On the strength of a single college-level course in photography and a couple of grueling gigs at catalog studios in Dallas, 24-year-old Chris Michaels put together a portfolio and hit the streets of New York. He picked his favorite five photographers out of the pages of the Black Book and American Showcase and began knocking on studio doors. Chris had gained a solid foundation in product photography from working 12-hour days, seven days a week shooting catalogs, but a lot of talented young photographers looking to assist for New York’s best studios had more impressive resumes and better connections.
‘I was kind of a shy guy growing up,’ Chris says, ‘but that changed when I discovered photography. When you have that passion for something, whether it’s music or cars or whatever, it’s hard to be shy.’
Eric Meola, a celebrated editorial and corporate photographer, was right at the top of Chris’ list. ‘I went to his studio to drop off my resume, and he happened to open the door, which was a rare incident in the first place. He took a look at my book right there, and told me to keep in touch. Within a few months, I moved from Dallas to New York to be his assistant.’
Perhaps Meola didn’t put much stock in fancy photo degrees because he himself was self-taught in photography, having made his first big step in the profession by assisting for the renowned Pete Turner. Working with Meola helped Chris refine his sense of color and composition. He also soaked up lessons about the business side of photography.
‘Meola got me started in stock,’ he says. ‘I had to deal with his agency on a daily basis so I got to understand how stock works and what kind of images they’re looking for. I also learned how assignment photography works. Eventually, I ended up with Getty Images and that’s been my main thing over the years. Stock gives you the creative freedom to take the pictures you want without an art director breathing down your neck. That’s what I enjoy most about it.’
Attracted to the West Coast by the quality of light and the diversity of landscape, Chris settled down in San Diego in 1989. ‘Maybe it has something to do with the sun reflecting off the ocean and then back down from the sky, but the light is different and brighter out here. It’s a terrific place for photographers with all the environments we have– desert, mountains, ocean, dense forests…’
Chris Michaels has been creating commercial imagery for photo agencies and Fortune 500 companies for almost 20 years. He specializes in industrial, landscape and travel photography. Agencies that represent his work include Getty Images, Iconica, and WorkbookStock. His photography and graphic compositions have been featured in a variety of fine art exhibitions. Chris also has an entrepreneurial streak. He launched Flashpoint Pictures in 1998 to market distinguished imagery and offer commercial virtual tour services. His industrial-chic Ray Street Studios in the lively North Park neighborhood of San Diego are in demand as rental space for other photographers, a location for TV and video productions, and a venue for various events including seminars for the Digital Photo Academy.
Chris likens his discovery of digital photography to being born again, creatively speaking. ‘It gives you so much more control,’ he says. ‘Having newfound freedom of expression, flexibility and spontaneity really enhanced my creativity. Of course, there’s a learning curve, as Photoshop and the rest of the technology evolves, but that keeps things interesting.’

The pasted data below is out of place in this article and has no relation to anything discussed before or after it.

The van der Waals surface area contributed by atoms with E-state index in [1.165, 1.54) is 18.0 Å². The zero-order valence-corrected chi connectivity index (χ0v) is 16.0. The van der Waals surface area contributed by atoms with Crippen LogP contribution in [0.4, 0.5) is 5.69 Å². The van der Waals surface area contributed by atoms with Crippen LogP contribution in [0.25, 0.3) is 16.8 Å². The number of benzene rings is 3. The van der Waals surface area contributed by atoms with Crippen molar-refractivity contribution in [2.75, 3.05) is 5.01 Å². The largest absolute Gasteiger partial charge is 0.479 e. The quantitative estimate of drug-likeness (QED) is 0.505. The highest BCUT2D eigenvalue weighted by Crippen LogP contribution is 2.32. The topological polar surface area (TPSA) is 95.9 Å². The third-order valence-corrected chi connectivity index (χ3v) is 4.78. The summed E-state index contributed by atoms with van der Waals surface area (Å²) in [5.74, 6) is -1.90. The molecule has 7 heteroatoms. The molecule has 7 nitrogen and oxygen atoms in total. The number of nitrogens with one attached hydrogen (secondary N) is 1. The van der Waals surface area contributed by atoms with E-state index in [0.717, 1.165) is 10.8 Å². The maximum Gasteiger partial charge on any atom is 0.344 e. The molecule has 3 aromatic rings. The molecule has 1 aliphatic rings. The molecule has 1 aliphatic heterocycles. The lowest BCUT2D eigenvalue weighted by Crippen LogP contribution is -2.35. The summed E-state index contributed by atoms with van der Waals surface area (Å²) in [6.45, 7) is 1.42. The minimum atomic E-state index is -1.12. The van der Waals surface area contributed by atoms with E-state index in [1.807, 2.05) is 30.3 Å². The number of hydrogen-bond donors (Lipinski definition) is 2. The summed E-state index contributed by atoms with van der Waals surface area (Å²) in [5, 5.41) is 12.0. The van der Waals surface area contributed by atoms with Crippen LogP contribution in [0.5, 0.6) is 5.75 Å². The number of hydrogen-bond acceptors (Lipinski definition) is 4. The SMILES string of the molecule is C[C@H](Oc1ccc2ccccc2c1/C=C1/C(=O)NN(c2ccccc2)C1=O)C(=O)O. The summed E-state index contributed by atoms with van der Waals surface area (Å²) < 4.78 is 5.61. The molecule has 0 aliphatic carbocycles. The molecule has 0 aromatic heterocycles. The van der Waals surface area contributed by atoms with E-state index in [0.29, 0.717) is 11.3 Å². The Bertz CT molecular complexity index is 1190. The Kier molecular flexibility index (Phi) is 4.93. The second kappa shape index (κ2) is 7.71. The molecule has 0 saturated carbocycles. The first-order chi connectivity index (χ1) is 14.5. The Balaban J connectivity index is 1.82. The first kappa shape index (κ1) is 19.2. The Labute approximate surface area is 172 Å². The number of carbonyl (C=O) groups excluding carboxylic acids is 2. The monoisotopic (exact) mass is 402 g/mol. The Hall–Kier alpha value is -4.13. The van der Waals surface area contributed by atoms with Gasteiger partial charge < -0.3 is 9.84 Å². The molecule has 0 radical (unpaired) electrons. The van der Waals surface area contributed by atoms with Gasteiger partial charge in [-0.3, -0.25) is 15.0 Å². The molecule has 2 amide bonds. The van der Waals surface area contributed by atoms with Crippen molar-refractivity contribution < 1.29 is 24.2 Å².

In his seminars for the Digital Photo Academy, Chris has several key themes that he wants students to walk away with. The first is thinking before shooting, being intent and deliberate with the camera. ‘It’s all about making pictures as opposed to taking pictures,’ he says, ‘thinking before shooting. I’m all for spontaneity but it’s a two-tiered approach. You have to build a foundation, have a game plan when you go into a scene. Once there, you have to be able to roll with the spontaneous things that are happening.’
Chris insists that professionals take more bad pictures than anybody else because they’re constantly working the subject, changing angles, arranging the composition, adjusting light. ‘I hope students come out of the class willing to do that. Photography is more than walking up to the subject, taking one picture and walking away.’
Chris notices that students in his seminars seem especially interested in lighting. ‘That’s one of the most important things we can teach in these classes,’ he says. ‘Understanding the qualities of light, the best times of day, knowing where to find the light, perceiving, observing, gaining an appreciation of light and the beauty that it casts upon our visual world. Even understanding how to create some types of light by using fill cards or shooting against big walls that face opposite to sun.’
Beyond all questions of technique, Chris aims to help his students get in touch with their personal abilities. ‘I’d like to help them understand why they’re drawn to photography in the first place. It’s such a terrific form of self-expression with so much room to grow.’
Call Digital Photo Academy at 1 877 372 2231. Lots of people seem to hang up if our welcome recording comes on instead of a live voice, but we promise to return your message within a day or two if you leave one with your name and number. It would be even better if you included your e mail address as well as the date and city of the class you are considering. If leaving a voice mail message is not your thing, please email us at DPAbooking@digitalphotoacademy.com or Richard@digitalphotoacademy.com.